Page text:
Celebrate Israel’s 70th birthday with Limonana cake

By Tami Ganeles-Weiser thenosher.com

This cake is inspired by the uber-popular Israeli sweet lemonade that’s always punched up with fresh mint called limonana. Light and delicate, this lemony chiffon cake is lovely paired with a minted whipped cream and candied mint.

A few tips:

Superfine sugar, also called caster sugar, is granulated sugar that has been ground into very fine crystals. It dissolves quickly and is excellent for use in drinks, meringues, puddings, candies and lighter baked goods such as angel food cakes. If a recipe specifies superfine sugar, do use it; it makes a difference. If you don’t have any, just grind your granulated sugar in a food processor for two minutes until it is very, very fine.

RoundNosher-300x291To make your own mint oil, heat one cup of canola oil in a small saucepan set over medium-low heat, add the mint and cook for about five minutes until the oil is very warm (if you have a candy thermometer, it will read about 180 degrees). It should not boil or sputter; it is, essentially, poaching.

Set up a fine-mesh strainer lined with cheesecloth over a medium-sized mixing bowl. Remove the pan from the heat and let stand until the oil reaches room temperature.

Then, using an immersion blender, blend until smooth (you can also do this in a regular blender). Pour the blended mixture through the sieve and let it slowly drip through. The oil can be used immediately, or kept refrigerated in an airtight container for up to two weeks.

When beating egg whites, an impeccably clean bowl is a must; even a bit of grease can keep them from firming up to form soft or stiff peaks.


Lemon Chiffon Bundt Cake inspired by Israeli Limonana

For the cake:
1 cup unbleached all-purpose flour, plus more for dusting
1¼ tsp. baking soda
¼ tsp. fine salt
¾ cup plus 1 Tbsp. superfine (caster) sugar
4 large eggs, room temperature, separated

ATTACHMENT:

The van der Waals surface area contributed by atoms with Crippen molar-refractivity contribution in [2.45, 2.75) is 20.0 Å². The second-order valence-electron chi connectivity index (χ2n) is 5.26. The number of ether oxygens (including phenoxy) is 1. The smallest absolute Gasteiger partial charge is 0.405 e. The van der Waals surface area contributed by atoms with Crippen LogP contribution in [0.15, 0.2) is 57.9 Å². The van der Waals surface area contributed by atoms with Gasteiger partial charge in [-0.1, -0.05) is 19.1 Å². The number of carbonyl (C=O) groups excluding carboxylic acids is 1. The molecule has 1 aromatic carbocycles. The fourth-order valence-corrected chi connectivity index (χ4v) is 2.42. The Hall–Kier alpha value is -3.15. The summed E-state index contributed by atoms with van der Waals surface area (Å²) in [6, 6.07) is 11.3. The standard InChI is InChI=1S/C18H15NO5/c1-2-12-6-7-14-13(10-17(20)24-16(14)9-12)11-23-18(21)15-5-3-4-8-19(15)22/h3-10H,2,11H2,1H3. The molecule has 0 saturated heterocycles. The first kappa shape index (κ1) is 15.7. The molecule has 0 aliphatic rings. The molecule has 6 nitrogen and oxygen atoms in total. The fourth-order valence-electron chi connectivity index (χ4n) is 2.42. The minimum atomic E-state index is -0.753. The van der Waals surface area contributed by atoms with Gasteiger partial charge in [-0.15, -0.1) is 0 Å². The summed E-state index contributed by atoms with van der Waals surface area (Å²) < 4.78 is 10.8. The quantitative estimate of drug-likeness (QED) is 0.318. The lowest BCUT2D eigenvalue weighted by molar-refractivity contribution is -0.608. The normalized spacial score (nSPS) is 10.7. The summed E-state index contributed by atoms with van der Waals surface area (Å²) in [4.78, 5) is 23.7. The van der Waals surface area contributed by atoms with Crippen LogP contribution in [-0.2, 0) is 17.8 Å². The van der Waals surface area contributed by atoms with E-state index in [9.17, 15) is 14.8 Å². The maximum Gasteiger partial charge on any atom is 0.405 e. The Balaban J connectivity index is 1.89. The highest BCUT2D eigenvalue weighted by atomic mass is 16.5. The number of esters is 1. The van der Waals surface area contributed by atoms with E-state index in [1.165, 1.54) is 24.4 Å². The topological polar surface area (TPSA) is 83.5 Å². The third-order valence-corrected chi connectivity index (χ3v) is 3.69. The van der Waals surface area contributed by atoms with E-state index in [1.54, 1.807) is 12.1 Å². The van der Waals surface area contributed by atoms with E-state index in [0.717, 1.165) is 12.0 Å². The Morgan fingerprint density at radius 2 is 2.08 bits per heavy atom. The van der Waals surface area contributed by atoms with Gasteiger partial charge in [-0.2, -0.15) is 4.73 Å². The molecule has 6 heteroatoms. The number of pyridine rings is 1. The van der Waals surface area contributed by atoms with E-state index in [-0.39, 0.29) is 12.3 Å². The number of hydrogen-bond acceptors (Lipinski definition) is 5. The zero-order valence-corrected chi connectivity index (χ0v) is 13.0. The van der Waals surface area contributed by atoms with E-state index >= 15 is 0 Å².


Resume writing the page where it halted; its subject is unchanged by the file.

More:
¼ cup good quality olive oil
Zest of 4 lemons (about 2 Tbsp. )
Juice of 4 lemons (¼ cup)
¼ cup lemon vodka or water
Seeds scraped from 1 vanilla bean pod
½ tsp cream of tartar

For the candied mint leaves:
2 bunches fresh mint leaves
1 egg white
½ cup superfine (caster) sugar

For the mint whipped cream:
½ cup heavy cream or whipping cream
2 Tbsp superfine (caster) sugar, sifted
½ tsp pure vanilla extract or vanilla bean paste
¾ tsp mint oil, store-bought or homemade

Preheat the oven to 325 degrees. Spray a 7-inch Bundt pan with nonstick vegetable oil spray and dust it lightly with flour.

In a large mixing bowl, sift together the flour, baking soda, salt, and three-quarters of a cup of the sugar and set aside.

In another bowl, whisk together the egg yolks, vegetable oil, lemon juice, vodka or water, lemon zest and vanilla. Add the flour mixture and whisk for about a minute and a half, until smooth and thick.

In the bowl of a stand mixer fitted with a whisk attachment (or if you are using a handheld electric mixer, in a large mixing bowl), beat the egg whites at medium speed until foamy.

Add the cream of tartar and beat for about one minute, gradually increasing the speed to high, until soft peaks form (see tips).

Gradually add the remaining tablespoon of sugar and beat for about two and a half minutes at high speed until stiff peaks form and the eggs are stiff and almost dry.

Fold one-third of the egg whites into the batter and gently stir to lighten the mixture. Add the next third, folding carefully, leaving some white streaks. Add the last third and fold gently until the last white streaks just barely disappear. Pour the batter into the prepared pan. Using an offset spatula, smooth the top. Bang the pan on the kitchen counter once. Bake for 30 to 35 minutes, until a cake tester inserted in the middle comes out clean and the cake is golden.

While the cake is baking, make the candied mint leaves. Line a baking sheet with parchment paper and place the leaves on it in a single layer. With a pastry brush, brush the leaves very lightly with the egg white. Sprinkle with half the sugar, allow to dry for five minutes. Turn the leaves over, brush with the egg white, sprinkle with the remaining sugar and allow to fully dry.

Remove the cake from the oven and gently invert it, still in the pan, onto a cooling rack and let stand until fully cooled and the pan is cool enough to touch. Turn the pan right-side up. Run a knife between the cake and the side of the pan. Place a serving platter that is slightly wider than the pan over the cooled cake, so that the bottom of the platter faces up.

Holding the pan with one hand and pressing the plate firmly onto the pan with the other, invert them so that the plate is on the bottom. Lift up the cake pan to reveal the cake.

Just before you are ready to serve, make the whipped cream. Using a stand mixer, electric mixer or whisk, pour the cream into a mixing chilled bowl. Whip the cream until soft peaks form. If using an electric or stand mixer, beat the mixture on high for about 60 seconds.

Add the sugar, vanilla, and mint oil to the cream, and whip just to combine.

Serve slices of cake garnished with whipped cream and candied mint leaves.

To read the complete April 2018 Dayton Jewish Observer, click here.

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